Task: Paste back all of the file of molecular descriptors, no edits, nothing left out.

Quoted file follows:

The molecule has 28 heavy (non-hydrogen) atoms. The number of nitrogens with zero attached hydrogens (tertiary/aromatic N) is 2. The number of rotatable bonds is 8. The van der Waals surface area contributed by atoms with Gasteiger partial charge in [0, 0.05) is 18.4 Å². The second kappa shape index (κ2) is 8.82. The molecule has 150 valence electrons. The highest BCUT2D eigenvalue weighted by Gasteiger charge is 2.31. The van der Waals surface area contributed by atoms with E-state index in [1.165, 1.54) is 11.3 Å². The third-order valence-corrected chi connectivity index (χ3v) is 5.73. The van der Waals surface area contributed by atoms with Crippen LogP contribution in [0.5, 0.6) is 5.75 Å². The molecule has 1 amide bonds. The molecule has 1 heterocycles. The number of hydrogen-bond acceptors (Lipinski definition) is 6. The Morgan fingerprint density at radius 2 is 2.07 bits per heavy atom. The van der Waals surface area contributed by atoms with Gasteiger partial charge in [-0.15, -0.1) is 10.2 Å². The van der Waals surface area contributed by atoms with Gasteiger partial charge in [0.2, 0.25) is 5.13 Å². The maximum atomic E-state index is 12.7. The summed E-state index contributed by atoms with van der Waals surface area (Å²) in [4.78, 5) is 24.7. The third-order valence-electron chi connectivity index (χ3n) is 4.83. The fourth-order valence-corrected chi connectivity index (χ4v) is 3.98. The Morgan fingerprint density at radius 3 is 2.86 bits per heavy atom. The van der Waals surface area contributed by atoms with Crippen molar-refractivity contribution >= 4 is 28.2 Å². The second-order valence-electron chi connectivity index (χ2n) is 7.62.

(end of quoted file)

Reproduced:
The molecule has 28 heavy (non-hydrogen) atoms. The number of nitrogens with zero attached hydrogens (tertiary/aromatic N) is 2. The number of rotatable bonds is 8. The van der Waals surface area contributed by atoms with Gasteiger partial charge in [0, 0.05) is 18.4 Å². The second kappa shape index (κ2) is 8.82. The molecule has 150 valence electrons. The highest BCUT2D eigenvalue weighted by Gasteiger charge is 2.31. The van der Waals surface area contributed by atoms with E-state index in [1.165, 1.54) is 11.3 Å². The third-order valence-corrected chi connectivity index (χ3v) is 5.73. The van der Waals surface area contributed by atoms with Crippen LogP contribution in [0.5, 0.6) is 5.75 Å². The molecule has 1 amide bonds. The molecule has 1 heterocycles. The number of hydrogen-bond acceptors (Lipinski definition) is 6. The Morgan fingerprint density at radius 2 is 2.07 bits per heavy atom. The van der Waals surface area contributed by atoms with Gasteiger partial charge in [-0.15, -0.1) is 10.2 Å². The van der Waals surface area contributed by atoms with Gasteiger partial charge in [0.2, 0.25) is 5.13 Å². The maximum atomic E-state index is 12.7. The summed E-state index contributed by atoms with van der Waals surface area (Å²) in [4.78, 5) is 24.7. The third-order valence-electron chi connectivity index (χ3n) is 4.83. The fourth-order valence-corrected chi connectivity index (χ4v) is 3.98. The Morgan fingerprint density at radius 3 is 2.86 bits per heavy atom. The van der Waals surface area contributed by atoms with Crippen molar-refractivity contribution >= 4 is 28.2 Å². The second-order valence-electron chi connectivity index (χ2n) is 7.62.